Today, 7 April 2014, marks 20 years since the beginning of the genocide in Rwanda. Some 800,000 Rwandans were killed and thousands remain scarred by 100 days of slaughter that took place in 1994 in a planned attempt to exterminate the Tutsis and those who stood to protect them.
Genocide does not happen spontaneously; it is a crime that takes significant planning. Like any crime, it can be deterred and, to some extent, prevented.
The inhumanity of the events in Rwanda in 1994 played a part in motivating UN member states to endorse the Responsibility to Protect (R2P) at the 2005 World Summit, in which states acknowledged their obligation to prevent, and protect populations from, atrocity crimes. Sadly, atrocities remain prevalent in countries such as Syria, the Central African Republic, the Republic of Sudan, South Sudan and Burma, as well as in other cases.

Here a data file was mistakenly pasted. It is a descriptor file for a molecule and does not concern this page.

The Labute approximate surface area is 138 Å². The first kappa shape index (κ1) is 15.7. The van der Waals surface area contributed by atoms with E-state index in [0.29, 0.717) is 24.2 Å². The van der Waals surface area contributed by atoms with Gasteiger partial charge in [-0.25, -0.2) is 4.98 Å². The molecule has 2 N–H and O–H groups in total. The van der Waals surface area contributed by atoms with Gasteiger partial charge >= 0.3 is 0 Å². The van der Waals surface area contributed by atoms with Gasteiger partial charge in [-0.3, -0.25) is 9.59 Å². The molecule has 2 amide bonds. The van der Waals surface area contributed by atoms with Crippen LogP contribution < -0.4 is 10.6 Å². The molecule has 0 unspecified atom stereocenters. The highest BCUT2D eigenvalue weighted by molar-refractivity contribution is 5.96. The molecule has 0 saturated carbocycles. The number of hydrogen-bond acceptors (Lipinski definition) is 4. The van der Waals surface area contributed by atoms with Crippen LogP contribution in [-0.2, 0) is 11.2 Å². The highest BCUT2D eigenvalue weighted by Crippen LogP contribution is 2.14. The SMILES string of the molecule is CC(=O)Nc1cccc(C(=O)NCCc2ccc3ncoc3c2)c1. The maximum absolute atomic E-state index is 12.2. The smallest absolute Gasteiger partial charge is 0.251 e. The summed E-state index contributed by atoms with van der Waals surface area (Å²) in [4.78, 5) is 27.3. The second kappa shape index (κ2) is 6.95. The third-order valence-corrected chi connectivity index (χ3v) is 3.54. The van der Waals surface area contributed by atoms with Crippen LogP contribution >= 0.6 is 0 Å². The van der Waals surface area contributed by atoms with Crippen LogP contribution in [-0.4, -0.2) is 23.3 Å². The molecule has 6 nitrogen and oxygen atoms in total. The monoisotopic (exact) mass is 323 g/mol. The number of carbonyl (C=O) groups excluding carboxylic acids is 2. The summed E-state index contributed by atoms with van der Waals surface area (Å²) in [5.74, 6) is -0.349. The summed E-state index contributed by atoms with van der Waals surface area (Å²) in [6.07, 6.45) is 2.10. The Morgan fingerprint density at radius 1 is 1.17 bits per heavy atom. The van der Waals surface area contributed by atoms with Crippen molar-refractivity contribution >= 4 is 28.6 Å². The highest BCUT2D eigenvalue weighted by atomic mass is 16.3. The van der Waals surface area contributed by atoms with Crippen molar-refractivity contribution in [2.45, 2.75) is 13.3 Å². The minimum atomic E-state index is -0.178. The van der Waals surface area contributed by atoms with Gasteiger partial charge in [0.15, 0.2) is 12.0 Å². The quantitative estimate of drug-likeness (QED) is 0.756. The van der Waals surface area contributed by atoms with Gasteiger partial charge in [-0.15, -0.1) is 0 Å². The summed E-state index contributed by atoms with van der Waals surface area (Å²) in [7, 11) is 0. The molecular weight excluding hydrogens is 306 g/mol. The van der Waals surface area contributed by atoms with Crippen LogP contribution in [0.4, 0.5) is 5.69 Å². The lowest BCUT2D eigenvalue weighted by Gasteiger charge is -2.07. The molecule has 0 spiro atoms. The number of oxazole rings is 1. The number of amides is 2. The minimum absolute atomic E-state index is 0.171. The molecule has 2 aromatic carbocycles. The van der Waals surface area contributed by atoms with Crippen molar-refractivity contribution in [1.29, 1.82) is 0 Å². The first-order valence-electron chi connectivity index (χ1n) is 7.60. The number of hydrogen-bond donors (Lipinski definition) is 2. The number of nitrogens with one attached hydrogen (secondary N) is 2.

An important way to ensure states act on their commitment to prevent atrocities is to appoint a member of staff in the government to act as a Focal Point on R2P, who can promote R2P at the national level and support international cooperation through the global Focal Points network, currently made up of 36 other states.
While the UK Government has said that it participates in the Focal Points network, UNA-UK is uncertain about the role, remit and activities of the UK Focal Point.
UNA-UK is calling on its members and supporters to sign a letter to Rt Hon Mark Simmonds MP, Minister for Conflict Issues, asking the UK to clarify the status and mandate of the UK’s R2P Focal Point and to encourage the UK to ensure the position is effective.
A proactive and well-established Focal Point would help to improve the UK’s capacity to implement R2P and live up to its promise to the victims of genocide that they would “never again” allow such horror to be repeated.
Photo: Survivor looks for his lost children. Copyright ICRC / Benno Neeleman